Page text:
Plan to allow feds to keep frequent flier miles may take off

Officials at the General Accounting Office are studying whether to allow federal employees to keep their frequent flier miles as a perk of working for the government. Letting employees keep frequent flier miles is just one of many things that could be done to help retain workers at a time when the government is facing a wave of retirements, GAO officials said. "We just want to see if we can identify the various issues to see if it might be a good idea," said John Anderson, managing director for physical infrastructure issues at GAO. "This is very, very informal. We're not sure where we're going to go on this yet," he said. Anderson is working with a group charged with identifying the cost of allowing employees to keep frequent flier miles. The group plans to submit a report to Comptroller General David Walker next month. Although most federal employees are not allowed to use frequent flier miles earned during business travel for personal travel, some agencies have special "gainsharing" programs that allow employees to share in frequent flier savings. Under such programs, accrued miles must be used for further government travel, but employees are eligible to keep some of their agencies' travel savings. The General Services Administration and the Food and Drug Administration use gainsharing programs. Walker floated the idea of letting employees keep frequent flier miles in testimony this month before the Senate Governmental Affairs Subcommittee on Oversight of Government Management, Restructuring and the District of Columbia. Walker said allowing employees to keep their frequent flier miles is just one of many legislative actions that could be used to offset the effects of expected retirements in the coming years. More than one third of the federal workforce will be eligible for retirement in the next four years and agencies don't have proper plans in place for replacing lost employees, Walker said. "[It's a] small benefit, but one that private sector employers commonly provide their people as part of a mosaic of competitive employee benefits," Walker told senators. Walker has been publicizing problems with workforce planning at agencies on Capitol Hill for the past few years. This year GAO added "strategic human capital management" as a governmentwide challenge on its biennial list of government agencies and programs at high risk of fraud, waste, abuse and mismanagement.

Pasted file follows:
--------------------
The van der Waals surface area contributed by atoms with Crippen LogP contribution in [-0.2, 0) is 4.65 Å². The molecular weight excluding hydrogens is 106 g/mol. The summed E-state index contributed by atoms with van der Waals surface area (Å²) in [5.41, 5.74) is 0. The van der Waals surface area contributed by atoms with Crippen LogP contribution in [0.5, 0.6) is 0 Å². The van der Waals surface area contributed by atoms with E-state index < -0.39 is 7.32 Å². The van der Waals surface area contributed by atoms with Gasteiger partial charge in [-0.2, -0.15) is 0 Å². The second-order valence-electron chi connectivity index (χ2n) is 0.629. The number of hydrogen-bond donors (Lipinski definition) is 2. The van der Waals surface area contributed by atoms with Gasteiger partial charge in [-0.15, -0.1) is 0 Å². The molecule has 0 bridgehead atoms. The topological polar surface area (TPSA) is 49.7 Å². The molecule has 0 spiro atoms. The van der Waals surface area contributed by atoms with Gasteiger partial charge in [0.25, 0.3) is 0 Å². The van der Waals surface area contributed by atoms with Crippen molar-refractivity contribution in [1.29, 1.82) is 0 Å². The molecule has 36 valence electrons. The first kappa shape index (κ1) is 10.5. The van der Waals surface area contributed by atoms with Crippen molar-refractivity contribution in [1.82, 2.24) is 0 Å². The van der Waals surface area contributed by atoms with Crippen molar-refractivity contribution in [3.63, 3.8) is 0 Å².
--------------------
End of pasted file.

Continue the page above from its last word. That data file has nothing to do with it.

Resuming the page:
Stay up-to-date with federal news alerts and analysis — Sign up for GovExec's email newsletters.
Close [ x ] More from GovExec

Thank you for subscribing to newsletters from
We think these reports might interest you:

  • Forecasting Cloud's Future

    Conversations with Federal, State, and Local Technology Leaders on Cloud-Driven Digital Transformation

  • The Big Data Campaign Trail

    With everyone so focused on security following recent breaches at federal, state and local government and education institutions, there has been little emphasis on the need for better operations. This report breaks down some of the biggest operational challenges in IT management and provides insight into how agencies and leaders can successfully solve some of the biggest lingering government IT issues.

  • Communicating Innovation in Federal Government

    Federal Government spending on ‘obsolete technology’ continues to increase. Supporting the twin pillars of improved digital service delivery for citizens on the one hand, and the increasingly optimized and flexible working practices for federal employees on the other, are neither easy nor inexpensive tasks. This whitepaper explores how federal agencies can leverage the value of existing agency technology assets while offering IT leaders the ability to implement the kind of employee productivity, citizen service improvements and security demanded by federal oversight.

  • IT Transformation Trends: Flash Storage as a Strategic IT Asset

    MIT Technology Review: Flash Storage As a Strategic IT Asset For the first time in decades, IT leaders now consider all-flash storage as a strategic IT asset. IT has become a new operating model that enables self-service with high performance, density and resiliency. It also offers the self-service agility of the public cloud combined with the security, performance, and cost-effectiveness of a private cloud. Download this MIT Technology Review paper to learn more about how all-flash storage is transforming the data center.

  • Ongoing Efforts in Veterans Health Care Modernization

    This report discusses the current state of veterans health care


When you download a report, your information may be shared with the underwriters of that document.